Referring now to FIG. 1, shown is one embodiment of the system for detecting and discriminating between water and ice formation on an object 10 in accordance with principles of the present invention. In the illustrative embodiment, the system for detecting and discriminating between water and ice formation on an object 10 includes a multiple-wavelength light source 12 having an output 12 b coupled to the input 14 a of an optical element 14 or sensor. The optical element 14 or sensor is adapted for exposure to the ambient and for sensing various weather condition states by sensing dry conditions, rain conditions and/or ice formation conditions on the optical element 14, as will be described in further detail below. The optical element 14 further includes an output 14 b which is coupled to an input 16 a of a diffraction grating 16.

In an embodiment, the diffraction grating 16 may include a prism, optical spectrometer or other similarly constructed and arranged optical element adapted for receiving an incident light beam including many wavelengths of light and being operative to (capable of) separating the many wavelengths of light into separate and distinct light beams with each light beam including a separate and distinct wavelength of light. An output 16 b of the diffraction grating 16 is coupled to an input 18 a of a wavelength detector 18.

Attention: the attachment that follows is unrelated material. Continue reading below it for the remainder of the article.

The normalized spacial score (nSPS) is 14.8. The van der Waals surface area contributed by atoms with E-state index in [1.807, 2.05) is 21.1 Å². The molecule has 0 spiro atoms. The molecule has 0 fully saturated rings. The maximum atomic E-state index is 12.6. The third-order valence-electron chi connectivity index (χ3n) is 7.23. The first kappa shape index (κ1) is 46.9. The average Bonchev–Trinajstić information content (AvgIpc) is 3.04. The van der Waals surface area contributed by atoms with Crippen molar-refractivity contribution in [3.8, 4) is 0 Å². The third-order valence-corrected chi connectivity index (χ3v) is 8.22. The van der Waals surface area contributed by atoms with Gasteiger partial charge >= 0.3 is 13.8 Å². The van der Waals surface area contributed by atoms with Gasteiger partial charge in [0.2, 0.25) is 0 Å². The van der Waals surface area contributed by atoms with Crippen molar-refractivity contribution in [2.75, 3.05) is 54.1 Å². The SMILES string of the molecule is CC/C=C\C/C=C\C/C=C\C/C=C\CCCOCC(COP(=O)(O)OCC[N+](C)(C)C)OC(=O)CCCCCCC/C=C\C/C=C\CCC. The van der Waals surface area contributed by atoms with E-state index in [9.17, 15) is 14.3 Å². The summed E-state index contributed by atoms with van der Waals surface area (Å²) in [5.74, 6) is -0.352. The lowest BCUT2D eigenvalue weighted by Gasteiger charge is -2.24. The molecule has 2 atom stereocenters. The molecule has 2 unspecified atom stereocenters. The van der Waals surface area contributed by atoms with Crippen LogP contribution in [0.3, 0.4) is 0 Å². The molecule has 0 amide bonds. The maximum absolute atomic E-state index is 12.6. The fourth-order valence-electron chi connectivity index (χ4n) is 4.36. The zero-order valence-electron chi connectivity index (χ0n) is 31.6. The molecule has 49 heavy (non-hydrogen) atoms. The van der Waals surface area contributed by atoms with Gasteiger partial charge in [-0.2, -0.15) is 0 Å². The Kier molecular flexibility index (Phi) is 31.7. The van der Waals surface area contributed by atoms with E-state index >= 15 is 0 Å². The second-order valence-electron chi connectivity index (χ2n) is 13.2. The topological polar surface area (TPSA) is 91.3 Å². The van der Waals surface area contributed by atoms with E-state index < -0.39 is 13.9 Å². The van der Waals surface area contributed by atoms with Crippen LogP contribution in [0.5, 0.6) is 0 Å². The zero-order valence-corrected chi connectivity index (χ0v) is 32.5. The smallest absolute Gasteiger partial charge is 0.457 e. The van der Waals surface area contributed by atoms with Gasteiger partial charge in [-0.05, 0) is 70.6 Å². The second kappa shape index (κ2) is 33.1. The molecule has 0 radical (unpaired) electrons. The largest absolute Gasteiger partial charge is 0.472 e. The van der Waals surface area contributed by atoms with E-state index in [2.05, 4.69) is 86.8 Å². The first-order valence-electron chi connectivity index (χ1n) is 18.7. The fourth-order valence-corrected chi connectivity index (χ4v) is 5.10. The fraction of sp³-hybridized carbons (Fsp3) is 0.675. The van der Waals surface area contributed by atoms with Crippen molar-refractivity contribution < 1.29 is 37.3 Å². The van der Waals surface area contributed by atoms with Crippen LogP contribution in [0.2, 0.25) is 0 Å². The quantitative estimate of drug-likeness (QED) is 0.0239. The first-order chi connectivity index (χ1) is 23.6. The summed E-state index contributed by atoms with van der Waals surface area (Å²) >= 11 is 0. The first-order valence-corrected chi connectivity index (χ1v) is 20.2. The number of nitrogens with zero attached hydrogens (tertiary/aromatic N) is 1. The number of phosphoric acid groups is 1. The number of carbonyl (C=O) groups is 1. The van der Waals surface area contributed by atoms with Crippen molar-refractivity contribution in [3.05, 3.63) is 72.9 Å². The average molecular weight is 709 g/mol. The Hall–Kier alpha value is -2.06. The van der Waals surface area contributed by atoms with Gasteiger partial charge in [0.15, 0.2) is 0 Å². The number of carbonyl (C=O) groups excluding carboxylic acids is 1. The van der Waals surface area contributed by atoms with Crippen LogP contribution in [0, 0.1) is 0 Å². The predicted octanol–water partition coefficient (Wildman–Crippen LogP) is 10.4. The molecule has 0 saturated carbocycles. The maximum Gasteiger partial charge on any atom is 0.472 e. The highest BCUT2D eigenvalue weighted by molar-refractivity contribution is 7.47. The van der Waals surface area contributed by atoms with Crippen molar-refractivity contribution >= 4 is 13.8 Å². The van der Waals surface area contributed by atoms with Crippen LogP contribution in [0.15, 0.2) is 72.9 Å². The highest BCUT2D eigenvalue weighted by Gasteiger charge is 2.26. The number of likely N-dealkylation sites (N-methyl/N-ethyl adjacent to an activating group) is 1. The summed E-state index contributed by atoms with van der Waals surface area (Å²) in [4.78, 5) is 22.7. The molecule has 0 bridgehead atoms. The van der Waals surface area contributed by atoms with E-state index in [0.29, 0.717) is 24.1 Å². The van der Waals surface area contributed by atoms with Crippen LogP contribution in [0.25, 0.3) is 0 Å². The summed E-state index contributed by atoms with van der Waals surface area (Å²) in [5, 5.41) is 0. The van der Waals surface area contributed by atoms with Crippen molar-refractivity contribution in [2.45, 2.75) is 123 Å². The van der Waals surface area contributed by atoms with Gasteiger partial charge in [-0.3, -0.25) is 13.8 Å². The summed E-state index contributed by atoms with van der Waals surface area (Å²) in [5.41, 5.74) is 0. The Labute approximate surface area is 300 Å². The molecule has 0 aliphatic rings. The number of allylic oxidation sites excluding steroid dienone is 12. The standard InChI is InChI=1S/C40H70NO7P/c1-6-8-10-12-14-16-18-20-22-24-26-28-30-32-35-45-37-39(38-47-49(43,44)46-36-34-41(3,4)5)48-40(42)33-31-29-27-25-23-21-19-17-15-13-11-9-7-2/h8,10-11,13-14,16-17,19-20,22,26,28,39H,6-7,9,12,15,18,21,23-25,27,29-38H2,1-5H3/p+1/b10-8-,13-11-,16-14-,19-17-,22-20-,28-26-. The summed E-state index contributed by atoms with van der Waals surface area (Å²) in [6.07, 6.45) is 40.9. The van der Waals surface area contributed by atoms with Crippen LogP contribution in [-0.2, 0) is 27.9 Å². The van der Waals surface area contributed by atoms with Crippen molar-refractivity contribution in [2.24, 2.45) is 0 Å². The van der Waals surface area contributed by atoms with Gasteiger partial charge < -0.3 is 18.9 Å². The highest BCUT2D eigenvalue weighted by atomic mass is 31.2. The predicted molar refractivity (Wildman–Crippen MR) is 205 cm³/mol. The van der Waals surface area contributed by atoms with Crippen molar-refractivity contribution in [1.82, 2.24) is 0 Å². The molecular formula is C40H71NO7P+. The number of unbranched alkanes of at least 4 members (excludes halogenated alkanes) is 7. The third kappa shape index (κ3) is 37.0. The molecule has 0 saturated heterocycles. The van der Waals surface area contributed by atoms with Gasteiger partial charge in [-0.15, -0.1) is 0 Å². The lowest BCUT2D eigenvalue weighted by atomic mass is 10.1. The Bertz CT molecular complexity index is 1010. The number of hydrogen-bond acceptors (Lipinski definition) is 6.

The wavelength detector 18 is adapted to respond to the receipt of the number of separate and distinct light beams, which each include a separate end distinct wavelength of light, by providing a corresponding output signal or pulse representative of the detected one or more predetermined wavelengths of light. In one embodiment, the detector is operative to receive and process attenuated versions of the first and second light beams to provide corresponding first and second signal having predetermined characteristics representative of the light intensity values of the attenuated versions of the first and second light beams. In another embodiment, the wavelength detector responds to receipt of a first light beam having a wavelength of approximately 2 μm (e.g., beam “A,” which is described below in connection with FIG. 2) by providing an output signal or pulse having predetermined characteristics representing a flat light intensity value. Similarly, the wavelength detector also responds to receipt of a second light beam having a wavelength of approximately 3 μm (e.g., beam “B,” which is also described below in connection with FIG. 2) by providing an output signal or pulse having predetermined characteristics representing a second light intensity value. In an embodiment, the predetermined characteristics of the output signal or pulse provided by the wavelength detector representing each of the first and second light intensity values may include higher or lower signal or pulse amplitudes tint correspond to whether or not the first and/or second light beams have been attenuated and to provide the magnitude of any attenuation. In other words, the first and second signals provided at the output of the detector 18 may include amplitudes proportional to respective light intensities of the first and second light beams received at the input of the detector 18. The signals or pulses and corresponding predetermined characteristics may be received and processed by the microprocessor 20 to accurately determine the state of operation of the optical element 14, and to actuate the appropriate indicator 22 a, 22 b, 22 c, as described below.